The two-way street for property - report from MIPIM 2012, Cannes
03 April 2012 18:35
Property and capital have become routes down a two-way street between Asia and the rest of the world. Money is still flowing into Asia to purchase real estate, but Asian investors are also buying property in Europe and North America.
That Asia is both a source and a destination for investment was a prime message at MIPIM 2012, the real estate event held in Cannes from 6 to 9 March.
With 19,400 participants from 83 countries, attendance rose by 4.2% compared to 2011.
The conference, which was a showcase for more than 40 Asian companies, including those from Hong Kong, the Chinese mainland, Japan, Singapore, India and South Korea, looked at traditional and new Asian markets.
The event's organiser also stressed the increasing importance of MIPIM Asia, which will take place in Hong Kong from 7 to 9 November.
March 6 was Asia day, with several main events centred on the region. The Asia-themed programme featured conference sessions and networking events, focusing on East-West connections and opportunities for growth.
MIPIM Director Filippo Rean said MIPIM Asia was a key to international investment in the challenging world economic situation.
"The first day of MIPIM is Asia day, to make MIPIM Hong Kong more visible," Rean told a press conference.
While MIPIM Asia was essentially launched as a platform to invest in Asia, it is also becoming a place for Westerners to travel to Asia to raise capital, with increasing opportunities for European and US cities to attract capital as well.
Hub of choice
|Watt: Hong Kong's role to expand.|
At a conference entitled "Asia: a Business Hub of Choice", Moderator Courtney Fingar, Editor of fDi Magazine, a unit of the UK's Pearson Group, said: "any company that wants to be global must have an Asian strategy and presence. Asia is both a source and a destination for investment."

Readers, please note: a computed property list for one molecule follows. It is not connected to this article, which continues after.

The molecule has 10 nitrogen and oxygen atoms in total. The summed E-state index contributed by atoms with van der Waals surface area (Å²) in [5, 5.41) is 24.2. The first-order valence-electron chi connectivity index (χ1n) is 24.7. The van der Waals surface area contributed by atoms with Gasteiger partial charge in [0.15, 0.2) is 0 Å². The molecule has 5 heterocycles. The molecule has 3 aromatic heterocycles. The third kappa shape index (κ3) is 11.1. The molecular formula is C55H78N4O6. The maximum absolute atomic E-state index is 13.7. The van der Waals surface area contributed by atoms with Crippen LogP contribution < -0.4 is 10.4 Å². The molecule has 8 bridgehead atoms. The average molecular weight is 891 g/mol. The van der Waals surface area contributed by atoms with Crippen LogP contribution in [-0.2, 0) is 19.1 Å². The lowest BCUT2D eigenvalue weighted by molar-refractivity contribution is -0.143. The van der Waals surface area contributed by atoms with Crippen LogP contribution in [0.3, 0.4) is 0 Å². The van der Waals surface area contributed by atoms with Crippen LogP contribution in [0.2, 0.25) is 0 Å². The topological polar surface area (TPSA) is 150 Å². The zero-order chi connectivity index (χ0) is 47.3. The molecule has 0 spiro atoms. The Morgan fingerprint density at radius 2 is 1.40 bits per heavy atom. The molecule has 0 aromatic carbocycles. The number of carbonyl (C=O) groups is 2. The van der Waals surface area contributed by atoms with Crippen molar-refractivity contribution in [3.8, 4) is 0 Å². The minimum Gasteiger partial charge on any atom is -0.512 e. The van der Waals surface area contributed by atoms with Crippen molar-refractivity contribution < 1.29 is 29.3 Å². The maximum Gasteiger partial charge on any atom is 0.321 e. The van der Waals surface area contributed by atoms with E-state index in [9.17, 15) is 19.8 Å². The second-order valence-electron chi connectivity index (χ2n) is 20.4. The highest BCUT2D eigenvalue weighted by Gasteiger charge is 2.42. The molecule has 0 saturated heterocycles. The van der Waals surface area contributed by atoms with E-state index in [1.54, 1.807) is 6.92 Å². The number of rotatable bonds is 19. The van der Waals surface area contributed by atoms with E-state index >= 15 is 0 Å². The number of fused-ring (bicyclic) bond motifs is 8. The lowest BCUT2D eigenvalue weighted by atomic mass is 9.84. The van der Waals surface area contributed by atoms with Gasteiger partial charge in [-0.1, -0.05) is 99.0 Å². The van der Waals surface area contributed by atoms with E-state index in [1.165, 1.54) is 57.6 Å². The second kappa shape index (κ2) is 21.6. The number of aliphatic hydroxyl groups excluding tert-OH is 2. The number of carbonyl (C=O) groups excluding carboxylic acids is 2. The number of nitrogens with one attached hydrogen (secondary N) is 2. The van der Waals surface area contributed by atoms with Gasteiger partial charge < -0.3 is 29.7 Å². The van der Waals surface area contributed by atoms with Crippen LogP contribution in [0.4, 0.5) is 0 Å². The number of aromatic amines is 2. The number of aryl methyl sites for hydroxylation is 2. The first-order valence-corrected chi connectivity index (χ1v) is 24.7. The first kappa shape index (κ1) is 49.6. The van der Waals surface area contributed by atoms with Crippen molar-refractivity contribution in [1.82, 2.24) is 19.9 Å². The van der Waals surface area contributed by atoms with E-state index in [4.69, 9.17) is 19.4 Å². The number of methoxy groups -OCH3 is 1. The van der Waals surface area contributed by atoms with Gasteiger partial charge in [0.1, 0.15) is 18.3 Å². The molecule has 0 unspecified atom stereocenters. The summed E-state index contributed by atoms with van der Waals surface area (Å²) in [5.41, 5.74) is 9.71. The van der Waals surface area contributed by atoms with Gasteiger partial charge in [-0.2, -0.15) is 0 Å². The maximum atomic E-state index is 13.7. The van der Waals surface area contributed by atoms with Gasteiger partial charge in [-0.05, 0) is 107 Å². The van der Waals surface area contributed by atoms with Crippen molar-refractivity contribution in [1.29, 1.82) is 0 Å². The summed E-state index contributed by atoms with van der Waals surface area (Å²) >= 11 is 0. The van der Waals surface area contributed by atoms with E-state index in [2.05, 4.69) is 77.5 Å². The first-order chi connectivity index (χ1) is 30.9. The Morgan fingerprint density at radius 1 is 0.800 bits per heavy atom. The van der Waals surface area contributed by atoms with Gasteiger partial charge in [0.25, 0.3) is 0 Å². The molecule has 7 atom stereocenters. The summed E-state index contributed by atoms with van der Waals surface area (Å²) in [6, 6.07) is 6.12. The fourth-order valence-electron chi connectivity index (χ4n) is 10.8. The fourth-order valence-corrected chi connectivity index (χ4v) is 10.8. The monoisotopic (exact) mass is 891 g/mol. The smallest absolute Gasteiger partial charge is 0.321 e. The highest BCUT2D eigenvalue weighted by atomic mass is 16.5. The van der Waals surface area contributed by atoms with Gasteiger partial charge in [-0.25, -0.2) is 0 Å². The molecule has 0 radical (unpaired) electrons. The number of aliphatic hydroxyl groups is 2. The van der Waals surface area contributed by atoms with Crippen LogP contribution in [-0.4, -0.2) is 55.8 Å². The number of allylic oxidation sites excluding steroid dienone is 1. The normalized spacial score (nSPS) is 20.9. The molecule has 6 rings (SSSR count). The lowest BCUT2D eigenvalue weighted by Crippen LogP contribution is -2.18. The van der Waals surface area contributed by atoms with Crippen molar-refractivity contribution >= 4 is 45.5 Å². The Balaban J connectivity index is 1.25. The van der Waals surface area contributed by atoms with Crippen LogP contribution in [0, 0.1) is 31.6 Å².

Speaker David Watt, International Director at real estate services company DTZ Asia (Hong-Kong), noted strong demand from US and European retailers.
"China is the mass market, but Southeast Asia is a big target as well," Watt said, citing boutiques, filling stations and fast-food chains as examples of the types of businesses the region attracts.
Businesses and shops in demand are not all top brands, he noted, adding that the mid-priced market was hot.
Hong Kong's role could develop further for Chinese mainland companies, Watt said. There will be many more opportunities for Hong Kong as Mainland firms develop, mature and become more outward looking.
Looking at new markets in Asia, Watt saw opportunities in Myanmar (formerly Burma), but cautions that the government must decide how it will approach opening the country.
The Myanmese hospitality industry will have "great opportunities" over the next five years, he predicted, with hotel brands especially entering that market.
Initially, that would be the main development in the long-isolated Southeast Asian country.
"There seems to be a reasonable amount of wealth, a growing middle class and educated people there," Watt said.
The future of investment in Myanmar interested a number of delegates, who questioned whether it was safe to enter the country as it begins to open up to business.
The consensus seemed to be that the opportunities were there, as were risks and challenges.
|Mitchell expects rise of Asian pension funds.|
Peter Mitchell, Chief Executive Officer of the Asia Pacific Real Estate Association (APREA), a non-profit organisation to promote Asian real estate, said that the Asian region has become a major source of capital.
Mitchell noted the advent of Asian pension funds, as a source of capital, spreading its wings across the globe. "This is just the beginning," he said. "Asian pension funds are starting to discover real estate," he explained. "Big pension funds are the trail blazers with strategies to increase allocations to real estate."
However, impediments include a lack of information and understanding of how real estate works, and what people should invest in first.
"There are signs that US institutional investors are tooling up to get back into Asia," Mitchell observed. However, domestic Asian investors will continue to dominate the scene.